Nervous system

Nerve Cell or Neuron

Nerve cell is the structural and functional unit of the nervous system. Nerve cells are highly specialized cells that conduct nerve impulses from one part of the body to another.

Typical neuron consists of a cell body, and cell extensions or fibers called Dendrites and Axons.

Cell body: This is the enlarged portion of the neuron. It contains a well-defined nucleus and nucleolus that serves as the “biosynthetic center”, where macromolecules are produced. They have no centrioles and this makes them amitotic. Cell bodies within the CNS are frequently clustered into groups called nuclei whereas cluster of cell bodies in the PNS are referred to as ganglia.

Dendrites: These are thin, branched cytoplasmic extensions of the cell body. Dendrites receive signals from other neurons and transmit them on to the cell body.

Axons: The axon is the projection that conducts impulses away from the cell body. Some axons are surrounded by a myelin sheath. These are known as myelinated axons. Other axons do not have a myelin sheath and are called unmyelinated axons. Areas of the CNS that contain a high concentration of myelinated axons form the white matter. The gray matter of the CNS is composed of high concentrations of the cell bodies and dendrites which lack myelin sheath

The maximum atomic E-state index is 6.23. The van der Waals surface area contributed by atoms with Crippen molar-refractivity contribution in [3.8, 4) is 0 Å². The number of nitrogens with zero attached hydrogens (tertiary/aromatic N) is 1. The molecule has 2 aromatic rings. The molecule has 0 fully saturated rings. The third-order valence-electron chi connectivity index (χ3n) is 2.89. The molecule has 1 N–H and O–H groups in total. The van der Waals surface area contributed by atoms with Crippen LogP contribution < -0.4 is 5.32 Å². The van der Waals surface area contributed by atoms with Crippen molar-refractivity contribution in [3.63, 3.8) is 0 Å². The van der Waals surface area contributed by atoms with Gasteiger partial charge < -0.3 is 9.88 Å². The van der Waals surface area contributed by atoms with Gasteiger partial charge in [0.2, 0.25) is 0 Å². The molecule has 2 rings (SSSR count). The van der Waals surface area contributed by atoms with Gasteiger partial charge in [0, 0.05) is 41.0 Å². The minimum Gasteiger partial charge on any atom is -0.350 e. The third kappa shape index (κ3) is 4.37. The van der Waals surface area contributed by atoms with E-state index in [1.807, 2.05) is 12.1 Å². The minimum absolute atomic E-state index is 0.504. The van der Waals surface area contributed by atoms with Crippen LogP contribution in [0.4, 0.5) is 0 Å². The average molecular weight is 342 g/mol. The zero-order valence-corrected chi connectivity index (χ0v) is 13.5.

Support Cells (glial or neuroglia)

Glial cells are smaller, non-excitable cells that surround delicate neurons. The glial cells include microglia, oligodendrocytes, and Schwann cells.

1.   Microglias are special type of macrophage that helps protect the CNS by engulfing invading microorganisms and dead neural tissue.
2.   Oligodendrocytes wrap tightly around the nerve fibers, producing insulating covering called myelin sheaths.

3.   Schwann cells, form myelin sheaths around the larger nerve fibers in the PNS, are functionally similar to oligodrocytes. Schwann cells also act as phagocytes to rid of a damaged nerve.

Structure of neuron or nerve cell

Functions of glial cells

1. to support neurons and hold them in place;
2. to supply nutrients to neurons;
3. to insulate neurons;
4. to destroy pathogens and remove dead neurons

Classification of Neurons

Structure of intermediate neuron

Neurons may be classified according to their function. The functional classification is based on the direction in which they conduct impulses.

1. Sensory (afferent) neurons conduct impulses from the sensory receptors to the CNS.

2. Motor (efferent) neurons conduct impulses out of the CNS to the effector organs (muscles and glands).